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Scuderia Glickenhaus Hints at Offering Plug-and-Play Hydrogen Power Units

The Scuderia Cameron Glickenhaus is one of the weirder presences on the automotive scene, and not just because of its name. No, that’s mostly because of its projects, which vary from super sports cars to hydrogen-powered Baja 1000 buggies.
Scuderia Cameron Glickenhaus Zero Emission Hydrogen Fuel Cell Boot Pickup Concept 11 photos
Scuderia Cameron Glickenhaus Zero Emission Hydrogen Fuel Cell Boot Pickup ConceptScuderia Cameron Glickenhaus Zero Emission Hydrogen Fuel Cell Boot Pickup ConceptScuderia Cameron Glickenhaus ZeroGlickenhaus ExpeditionGlickenhaus ExpeditionGlickenhaus ExpeditionGlickenhaus ExpeditionGlickenhaus ExpeditionGlickenhaus ExpeditionGlickenhaus Expedition
Speaking of hydrogen fuel cells, that seems to be the small carmaker’s main focus lately. Unlike most of the industry that seems to think batteries are the way forward, Scuderia Cameron Glickenhaus (SCG) is putting all its chips on hydrogen as the next environmentally friendly type of fuel. Well, at least they agree on the electric motor part.

Toyota and Honda, two long-standing promoters of FCEVs (fuel cell electric vehicles) have changed their tune lately and, even though there are still a few other big names that haven’t abandoned the technology completely, it does look as though it has taken a backseat behind the much more popular BEVs.

Well, SCG isn’t accepting that without a fight, and to prove that it has just introduced the plan for a fuel cell-powered pickup truck that’s loosely based on the Boot model – the vehicle designed for the Baja 1000 competition. Of course, at this point, it is little more than a collection of mainly red pixels, but James Glickenhaus, the founder of SCG, says the company hopes to start building the first prototype by the end of this year.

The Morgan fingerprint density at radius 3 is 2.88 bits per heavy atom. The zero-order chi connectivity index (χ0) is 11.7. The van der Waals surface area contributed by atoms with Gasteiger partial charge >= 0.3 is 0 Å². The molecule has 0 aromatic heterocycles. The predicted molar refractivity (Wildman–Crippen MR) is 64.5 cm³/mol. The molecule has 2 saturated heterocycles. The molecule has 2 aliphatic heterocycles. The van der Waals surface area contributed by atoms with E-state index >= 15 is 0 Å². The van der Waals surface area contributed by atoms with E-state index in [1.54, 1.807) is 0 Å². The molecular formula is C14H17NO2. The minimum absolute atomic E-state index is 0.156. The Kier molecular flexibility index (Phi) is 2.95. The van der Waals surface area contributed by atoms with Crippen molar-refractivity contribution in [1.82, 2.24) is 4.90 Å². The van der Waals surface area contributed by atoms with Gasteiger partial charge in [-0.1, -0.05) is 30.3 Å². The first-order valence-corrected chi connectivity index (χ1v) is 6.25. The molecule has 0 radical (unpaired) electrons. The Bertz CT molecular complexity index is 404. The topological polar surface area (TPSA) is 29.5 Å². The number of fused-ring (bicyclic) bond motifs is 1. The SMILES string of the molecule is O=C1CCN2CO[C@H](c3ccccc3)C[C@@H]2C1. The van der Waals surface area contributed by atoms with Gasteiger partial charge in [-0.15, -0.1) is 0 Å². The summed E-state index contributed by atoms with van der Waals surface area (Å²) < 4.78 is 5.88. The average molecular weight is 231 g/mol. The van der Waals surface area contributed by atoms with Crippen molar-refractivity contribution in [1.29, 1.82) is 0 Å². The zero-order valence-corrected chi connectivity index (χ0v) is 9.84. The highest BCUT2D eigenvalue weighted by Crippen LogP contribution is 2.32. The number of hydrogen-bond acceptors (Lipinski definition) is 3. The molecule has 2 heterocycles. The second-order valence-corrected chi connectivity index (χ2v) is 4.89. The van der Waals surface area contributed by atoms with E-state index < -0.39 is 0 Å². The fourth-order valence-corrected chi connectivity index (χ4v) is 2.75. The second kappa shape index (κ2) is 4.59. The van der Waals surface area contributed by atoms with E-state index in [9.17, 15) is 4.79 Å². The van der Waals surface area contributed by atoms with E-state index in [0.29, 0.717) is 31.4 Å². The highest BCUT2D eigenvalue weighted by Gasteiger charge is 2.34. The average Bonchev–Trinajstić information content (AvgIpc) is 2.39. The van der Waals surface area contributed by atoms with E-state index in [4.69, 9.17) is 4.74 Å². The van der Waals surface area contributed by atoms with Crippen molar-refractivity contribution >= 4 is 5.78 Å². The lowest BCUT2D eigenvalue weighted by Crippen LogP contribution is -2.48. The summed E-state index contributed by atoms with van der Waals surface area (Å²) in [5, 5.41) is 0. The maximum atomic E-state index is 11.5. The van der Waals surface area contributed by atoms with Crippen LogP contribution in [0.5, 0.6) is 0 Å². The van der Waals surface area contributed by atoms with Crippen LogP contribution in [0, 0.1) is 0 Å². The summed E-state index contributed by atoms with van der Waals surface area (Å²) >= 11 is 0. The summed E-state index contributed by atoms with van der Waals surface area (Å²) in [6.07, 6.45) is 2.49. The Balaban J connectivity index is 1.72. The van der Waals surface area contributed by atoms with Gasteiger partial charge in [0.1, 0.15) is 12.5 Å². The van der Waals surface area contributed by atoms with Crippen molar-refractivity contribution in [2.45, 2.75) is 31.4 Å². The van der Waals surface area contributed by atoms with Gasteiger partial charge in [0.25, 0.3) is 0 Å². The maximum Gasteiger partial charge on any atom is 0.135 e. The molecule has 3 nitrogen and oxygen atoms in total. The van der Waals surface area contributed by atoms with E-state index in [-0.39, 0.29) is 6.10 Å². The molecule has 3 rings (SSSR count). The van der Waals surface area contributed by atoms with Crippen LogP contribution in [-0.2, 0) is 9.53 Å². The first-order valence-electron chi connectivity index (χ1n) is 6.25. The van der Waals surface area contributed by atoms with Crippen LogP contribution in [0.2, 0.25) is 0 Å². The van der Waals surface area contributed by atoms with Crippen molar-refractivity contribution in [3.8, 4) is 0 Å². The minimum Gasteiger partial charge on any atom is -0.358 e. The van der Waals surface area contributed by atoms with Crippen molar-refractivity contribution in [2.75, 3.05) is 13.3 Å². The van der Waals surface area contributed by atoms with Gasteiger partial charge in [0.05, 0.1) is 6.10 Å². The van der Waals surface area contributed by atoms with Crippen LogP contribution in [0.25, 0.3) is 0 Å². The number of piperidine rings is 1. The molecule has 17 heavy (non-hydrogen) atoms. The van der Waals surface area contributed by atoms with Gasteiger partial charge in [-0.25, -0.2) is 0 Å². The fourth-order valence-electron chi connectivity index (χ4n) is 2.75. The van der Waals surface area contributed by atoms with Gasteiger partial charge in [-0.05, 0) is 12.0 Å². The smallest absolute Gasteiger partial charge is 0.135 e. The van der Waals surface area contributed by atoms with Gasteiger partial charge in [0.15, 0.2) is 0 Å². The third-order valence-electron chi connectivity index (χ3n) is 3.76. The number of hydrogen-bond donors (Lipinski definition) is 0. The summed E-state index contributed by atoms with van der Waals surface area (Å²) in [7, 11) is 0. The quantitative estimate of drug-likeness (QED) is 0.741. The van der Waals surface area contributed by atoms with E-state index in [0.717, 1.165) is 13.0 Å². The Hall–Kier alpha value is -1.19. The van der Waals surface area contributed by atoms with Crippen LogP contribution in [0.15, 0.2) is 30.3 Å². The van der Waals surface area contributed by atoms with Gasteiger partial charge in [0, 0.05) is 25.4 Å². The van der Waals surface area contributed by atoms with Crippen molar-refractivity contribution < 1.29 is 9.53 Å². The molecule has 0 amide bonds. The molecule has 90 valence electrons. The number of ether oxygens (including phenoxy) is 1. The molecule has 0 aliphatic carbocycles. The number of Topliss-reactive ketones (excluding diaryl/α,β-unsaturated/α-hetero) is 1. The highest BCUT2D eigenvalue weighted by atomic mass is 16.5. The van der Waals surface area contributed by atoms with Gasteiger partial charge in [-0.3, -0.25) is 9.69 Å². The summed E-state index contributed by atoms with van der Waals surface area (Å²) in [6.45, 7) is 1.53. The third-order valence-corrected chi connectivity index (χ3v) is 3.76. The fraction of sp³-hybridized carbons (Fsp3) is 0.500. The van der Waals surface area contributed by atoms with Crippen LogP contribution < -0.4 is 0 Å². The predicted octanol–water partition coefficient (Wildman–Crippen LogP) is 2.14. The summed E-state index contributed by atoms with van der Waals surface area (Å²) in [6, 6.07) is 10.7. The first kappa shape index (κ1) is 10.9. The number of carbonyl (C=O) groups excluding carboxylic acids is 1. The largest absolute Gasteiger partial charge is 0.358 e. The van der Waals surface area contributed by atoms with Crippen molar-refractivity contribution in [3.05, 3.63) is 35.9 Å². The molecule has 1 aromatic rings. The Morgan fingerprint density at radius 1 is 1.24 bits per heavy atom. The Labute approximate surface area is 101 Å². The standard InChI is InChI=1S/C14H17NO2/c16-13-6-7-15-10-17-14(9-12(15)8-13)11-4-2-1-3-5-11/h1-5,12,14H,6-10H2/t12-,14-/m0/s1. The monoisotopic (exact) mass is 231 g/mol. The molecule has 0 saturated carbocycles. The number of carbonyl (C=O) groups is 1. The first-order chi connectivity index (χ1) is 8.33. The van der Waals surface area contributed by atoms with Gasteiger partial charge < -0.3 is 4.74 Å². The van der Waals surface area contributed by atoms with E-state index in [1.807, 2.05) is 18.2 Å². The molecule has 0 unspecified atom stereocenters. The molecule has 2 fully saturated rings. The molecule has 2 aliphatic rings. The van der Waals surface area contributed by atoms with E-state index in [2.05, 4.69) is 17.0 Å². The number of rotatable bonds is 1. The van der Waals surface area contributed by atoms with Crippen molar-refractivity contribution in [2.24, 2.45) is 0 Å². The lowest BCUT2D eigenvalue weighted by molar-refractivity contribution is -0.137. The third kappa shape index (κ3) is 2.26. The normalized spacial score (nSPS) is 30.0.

However, even if the SCG truck were to become reality, it would still most likely sell in very low volumes, which means a lot of potential customers would be left out. Upon hearing the announcement, one Twitter user (sventastic99) came up with what seemed like a crazy idea: “While you’re at it,” they wrote, “if you wouldn’t mind making a conversion kit so I can convert my Toyota Tacoma, both myself and about 500,000 other Tacoma owners will be most appreciative!

The answer you would expect to such a massage is a simple “hahaha”, but that’s not what SCG had in mind. Instead, it wrote this: “We can do that. We are considering to offer a plug and play unit. Pull engine. That space becomes a trunk. Sell engine. Put in our unit.”

They make that “pull, sell, replace” part sound so simple, but it really is anything but. Assuming SCG would be able to make the replacement unit (though they would have to be brand/mode-specific), installing it would be a massive undertaking and a far cry from “plug-and-play”. You need to house the motor (do you hook it to the old transmission or not?), the fuel cells, as well as the high-pressure hydrogen tank, which is not the kind of project you’d want to start your DIY career with.

If you ask us, the most important word in that tweet is “can”. SCG is essentially informing everyone of its abilities, but it says nothing about its intention of following through. In that case, sure, we have no reason to doubt it could do it. It won’t, because it would be madness, but it theoretically could. We just hope sventastic99 isn’t holding their breath about it.



 
 
 
 
 

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